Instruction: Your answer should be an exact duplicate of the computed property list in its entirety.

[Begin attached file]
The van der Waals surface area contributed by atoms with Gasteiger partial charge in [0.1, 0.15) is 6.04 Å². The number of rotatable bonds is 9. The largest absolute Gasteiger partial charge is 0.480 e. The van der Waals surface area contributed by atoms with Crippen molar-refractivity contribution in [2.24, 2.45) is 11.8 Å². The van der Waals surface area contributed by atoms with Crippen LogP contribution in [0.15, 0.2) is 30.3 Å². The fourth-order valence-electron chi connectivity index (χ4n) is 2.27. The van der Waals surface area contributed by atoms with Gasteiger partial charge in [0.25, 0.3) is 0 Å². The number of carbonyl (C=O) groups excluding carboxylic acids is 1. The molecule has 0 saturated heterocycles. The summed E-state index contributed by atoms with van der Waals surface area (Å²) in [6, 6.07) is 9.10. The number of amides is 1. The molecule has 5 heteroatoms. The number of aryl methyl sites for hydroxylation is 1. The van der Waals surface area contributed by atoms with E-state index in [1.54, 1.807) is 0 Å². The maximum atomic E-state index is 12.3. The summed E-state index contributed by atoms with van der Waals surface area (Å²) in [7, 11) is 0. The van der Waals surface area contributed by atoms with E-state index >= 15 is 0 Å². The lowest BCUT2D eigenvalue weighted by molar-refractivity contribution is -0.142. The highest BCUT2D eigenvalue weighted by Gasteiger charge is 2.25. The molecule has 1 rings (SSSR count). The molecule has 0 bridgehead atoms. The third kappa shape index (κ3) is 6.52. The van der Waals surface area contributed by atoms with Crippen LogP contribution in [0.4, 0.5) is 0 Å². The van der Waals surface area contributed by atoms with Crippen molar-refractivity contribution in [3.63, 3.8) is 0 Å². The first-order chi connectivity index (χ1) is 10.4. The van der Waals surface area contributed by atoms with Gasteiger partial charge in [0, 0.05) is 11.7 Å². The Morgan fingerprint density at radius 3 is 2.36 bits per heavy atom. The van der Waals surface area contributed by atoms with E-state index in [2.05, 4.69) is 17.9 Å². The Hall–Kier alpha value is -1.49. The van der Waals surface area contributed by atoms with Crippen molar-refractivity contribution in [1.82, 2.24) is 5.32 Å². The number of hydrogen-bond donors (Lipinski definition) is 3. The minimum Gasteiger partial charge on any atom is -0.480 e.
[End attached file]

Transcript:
The van der Waals surface area contributed by atoms with Gasteiger partial charge in [0.1, 0.15) is 6.04 Å². The number of rotatable bonds is 9. The largest absolute Gasteiger partial charge is 0.480 e. The van der Waals surface area contributed by atoms with Crippen molar-refractivity contribution in [2.24, 2.45) is 11.8 Å². The van der Waals surface area contributed by atoms with Crippen LogP contribution in [0.15, 0.2) is 30.3 Å². The fourth-order valence-electron chi connectivity index (χ4n) is 2.27. The van der Waals surface area contributed by atoms with Gasteiger partial charge in [0.25, 0.3) is 0 Å². The number of carbonyl (C=O) groups excluding carboxylic acids is 1. The molecule has 0 saturated heterocycles. The summed E-state index contributed by atoms with van der Waals surface area (Å²) in [6, 6.07) is 9.10. The number of amides is 1. The molecule has 5 heteroatoms. The number of aryl methyl sites for hydroxylation is 1. The van der Waals surface area contributed by atoms with E-state index in [1.54, 1.807) is 0 Å². The maximum atomic E-state index is 12.3. The summed E-state index contributed by atoms with van der Waals surface area (Å²) in [7, 11) is 0. The van der Waals surface area contributed by atoms with E-state index >= 15 is 0 Å². The lowest BCUT2D eigenvalue weighted by molar-refractivity contribution is -0.142. The highest BCUT2D eigenvalue weighted by Gasteiger charge is 2.25. The molecule has 1 rings (SSSR count). The molecule has 0 bridgehead atoms. The third kappa shape index (κ3) is 6.52. The van der Waals surface area contributed by atoms with Crippen LogP contribution in [0.4, 0.5) is 0 Å². The van der Waals surface area contributed by atoms with Crippen molar-refractivity contribution in [3.63, 3.8) is 0 Å². The first-order chi connectivity index (χ1) is 10.4. The van der Waals surface area contributed by atoms with Gasteiger partial charge in [0, 0.05) is 11.7 Å². The Morgan fingerprint density at radius 3 is 2.36 bits per heavy atom. The van der Waals surface area contributed by atoms with E-state index in [2.05, 4.69) is 17.9 Å². The Hall–Kier alpha value is -1.49. The van der Waals surface area contributed by atoms with Crippen molar-refractivity contribution in [1.82, 2.24) is 5.32 Å². The number of hydrogen-bond donors (Lipinski definition) is 3. The minimum Gasteiger partial charge on any atom is -0.480 e.